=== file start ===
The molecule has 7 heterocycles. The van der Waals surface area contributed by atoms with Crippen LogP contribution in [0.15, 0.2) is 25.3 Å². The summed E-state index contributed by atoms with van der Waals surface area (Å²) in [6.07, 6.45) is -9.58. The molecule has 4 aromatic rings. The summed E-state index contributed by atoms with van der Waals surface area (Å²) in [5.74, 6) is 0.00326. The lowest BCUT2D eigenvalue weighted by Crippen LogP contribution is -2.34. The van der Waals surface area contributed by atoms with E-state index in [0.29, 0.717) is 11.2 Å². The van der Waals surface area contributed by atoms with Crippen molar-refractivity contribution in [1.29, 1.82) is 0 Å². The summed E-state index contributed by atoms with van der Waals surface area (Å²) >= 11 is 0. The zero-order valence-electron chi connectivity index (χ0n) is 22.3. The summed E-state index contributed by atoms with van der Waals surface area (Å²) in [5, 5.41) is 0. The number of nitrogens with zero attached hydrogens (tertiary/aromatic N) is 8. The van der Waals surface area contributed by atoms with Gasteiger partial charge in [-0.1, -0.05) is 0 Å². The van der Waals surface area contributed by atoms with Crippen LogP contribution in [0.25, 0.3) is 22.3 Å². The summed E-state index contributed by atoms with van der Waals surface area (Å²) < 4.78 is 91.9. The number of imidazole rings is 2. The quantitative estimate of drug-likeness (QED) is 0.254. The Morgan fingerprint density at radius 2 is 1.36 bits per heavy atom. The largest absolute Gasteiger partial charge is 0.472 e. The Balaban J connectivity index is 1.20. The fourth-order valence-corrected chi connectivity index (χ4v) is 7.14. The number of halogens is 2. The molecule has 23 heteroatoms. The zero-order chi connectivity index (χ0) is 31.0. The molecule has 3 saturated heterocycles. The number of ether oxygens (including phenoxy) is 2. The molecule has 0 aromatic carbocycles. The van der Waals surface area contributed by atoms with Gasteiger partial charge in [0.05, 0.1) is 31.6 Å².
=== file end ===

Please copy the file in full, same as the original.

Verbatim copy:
The molecule has 7 heterocycles. The van der Waals surface area contributed by atoms with Crippen LogP contribution in [0.15, 0.2) is 25.3 Å². The summed E-state index contributed by atoms with van der Waals surface area (Å²) in [6.07, 6.45) is -9.58. The molecule has 4 aromatic rings. The summed E-state index contributed by atoms with van der Waals surface area (Å²) in [5.74, 6) is 0.00326. The lowest BCUT2D eigenvalue weighted by Crippen LogP contribution is -2.34. The van der Waals surface area contributed by atoms with E-state index in [0.29, 0.717) is 11.2 Å². The van der Waals surface area contributed by atoms with Crippen molar-refractivity contribution in [1.29, 1.82) is 0 Å². The summed E-state index contributed by atoms with van der Waals surface area (Å²) >= 11 is 0. The zero-order valence-electron chi connectivity index (χ0n) is 22.3. The summed E-state index contributed by atoms with van der Waals surface area (Å²) in [5, 5.41) is 0. The number of nitrogens with zero attached hydrogens (tertiary/aromatic N) is 8. The van der Waals surface area contributed by atoms with Gasteiger partial charge in [-0.1, -0.05) is 0 Å². The van der Waals surface area contributed by atoms with Crippen LogP contribution in [0.25, 0.3) is 22.3 Å². The summed E-state index contributed by atoms with van der Waals surface area (Å²) < 4.78 is 91.9. The number of imidazole rings is 2. The quantitative estimate of drug-likeness (QED) is 0.254. The Morgan fingerprint density at radius 2 is 1.36 bits per heavy atom. The largest absolute Gasteiger partial charge is 0.472 e. The Balaban J connectivity index is 1.20. The fourth-order valence-corrected chi connectivity index (χ4v) is 7.14. The number of halogens is 2. The molecule has 23 heteroatoms. The zero-order chi connectivity index (χ0) is 31.0. The molecule has 3 saturated heterocycles. The number of ether oxygens (including phenoxy) is 2. The molecule has 0 aromatic carbocycles. The van der Waals surface area contributed by atoms with Gasteiger partial charge in [0.05, 0.1) is 31.6 Å².